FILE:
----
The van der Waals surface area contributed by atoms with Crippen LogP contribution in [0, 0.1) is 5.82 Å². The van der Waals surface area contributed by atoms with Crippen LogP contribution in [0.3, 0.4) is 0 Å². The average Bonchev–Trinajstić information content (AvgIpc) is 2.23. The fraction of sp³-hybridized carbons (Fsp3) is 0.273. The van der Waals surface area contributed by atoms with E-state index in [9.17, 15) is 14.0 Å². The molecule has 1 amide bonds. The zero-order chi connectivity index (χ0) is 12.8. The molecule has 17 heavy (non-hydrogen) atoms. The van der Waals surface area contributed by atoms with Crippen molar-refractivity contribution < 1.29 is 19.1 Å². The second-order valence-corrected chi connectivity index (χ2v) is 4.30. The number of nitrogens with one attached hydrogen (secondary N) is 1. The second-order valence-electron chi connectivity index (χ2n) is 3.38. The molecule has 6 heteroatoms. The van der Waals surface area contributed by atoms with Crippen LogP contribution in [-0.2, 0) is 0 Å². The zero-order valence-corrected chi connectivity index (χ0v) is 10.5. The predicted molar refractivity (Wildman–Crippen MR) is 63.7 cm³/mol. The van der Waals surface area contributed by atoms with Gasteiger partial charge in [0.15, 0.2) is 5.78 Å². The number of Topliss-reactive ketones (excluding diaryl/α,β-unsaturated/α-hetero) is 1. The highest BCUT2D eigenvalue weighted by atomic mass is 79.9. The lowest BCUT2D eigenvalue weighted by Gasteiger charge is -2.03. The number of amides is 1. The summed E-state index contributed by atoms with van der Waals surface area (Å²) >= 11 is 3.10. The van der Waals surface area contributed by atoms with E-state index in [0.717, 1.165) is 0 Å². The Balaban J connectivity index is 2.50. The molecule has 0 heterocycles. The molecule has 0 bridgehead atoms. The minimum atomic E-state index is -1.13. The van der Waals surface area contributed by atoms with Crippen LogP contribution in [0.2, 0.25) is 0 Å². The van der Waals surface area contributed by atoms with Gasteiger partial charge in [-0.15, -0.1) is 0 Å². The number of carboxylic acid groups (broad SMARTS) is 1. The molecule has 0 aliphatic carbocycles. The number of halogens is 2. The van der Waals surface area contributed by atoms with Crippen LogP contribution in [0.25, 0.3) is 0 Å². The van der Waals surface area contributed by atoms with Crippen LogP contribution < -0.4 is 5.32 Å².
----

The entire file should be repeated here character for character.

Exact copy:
The van der Waals surface area contributed by atoms with Crippen LogP contribution in [0, 0.1) is 5.82 Å². The van der Waals surface area contributed by atoms with Crippen LogP contribution in [0.3, 0.4) is 0 Å². The average Bonchev–Trinajstić information content (AvgIpc) is 2.23. The fraction of sp³-hybridized carbons (Fsp3) is 0.273. The van der Waals surface area contributed by atoms with E-state index in [9.17, 15) is 14.0 Å². The molecule has 1 amide bonds. The zero-order chi connectivity index (χ0) is 12.8. The molecule has 17 heavy (non-hydrogen) atoms. The van der Waals surface area contributed by atoms with Crippen molar-refractivity contribution < 1.29 is 19.1 Å². The second-order valence-corrected chi connectivity index (χ2v) is 4.30. The number of nitrogens with one attached hydrogen (secondary N) is 1. The second-order valence-electron chi connectivity index (χ2n) is 3.38. The molecule has 6 heteroatoms. The van der Waals surface area contributed by atoms with Crippen LogP contribution in [-0.2, 0) is 0 Å². The zero-order valence-corrected chi connectivity index (χ0v) is 10.5. The predicted molar refractivity (Wildman–Crippen MR) is 63.7 cm³/mol. The van der Waals surface area contributed by atoms with Gasteiger partial charge in [0.15, 0.2) is 5.78 Å². The number of Topliss-reactive ketones (excluding diaryl/α,β-unsaturated/α-hetero) is 1. The highest BCUT2D eigenvalue weighted by atomic mass is 79.9. The lowest BCUT2D eigenvalue weighted by Gasteiger charge is -2.03. The number of amides is 1. The summed E-state index contributed by atoms with van der Waals surface area (Å²) >= 11 is 3.10. The van der Waals surface area contributed by atoms with E-state index in [0.717, 1.165) is 0 Å². The Balaban J connectivity index is 2.50. The molecule has 0 heterocycles. The molecule has 0 bridgehead atoms. The minimum atomic E-state index is -1.13. The van der Waals surface area contributed by atoms with Crippen LogP contribution in [0.2, 0.25) is 0 Å². The van der Waals surface area contributed by atoms with Gasteiger partial charge in [-0.15, -0.1) is 0 Å². The number of carboxylic acid groups (broad SMARTS) is 1. The molecule has 0 aliphatic carbocycles. The number of halogens is 2. The van der Waals surface area contributed by atoms with Crippen LogP contribution in [0.25, 0.3) is 0 Å². The van der Waals surface area contributed by atoms with Crippen LogP contribution < -0.4 is 5.32 Å².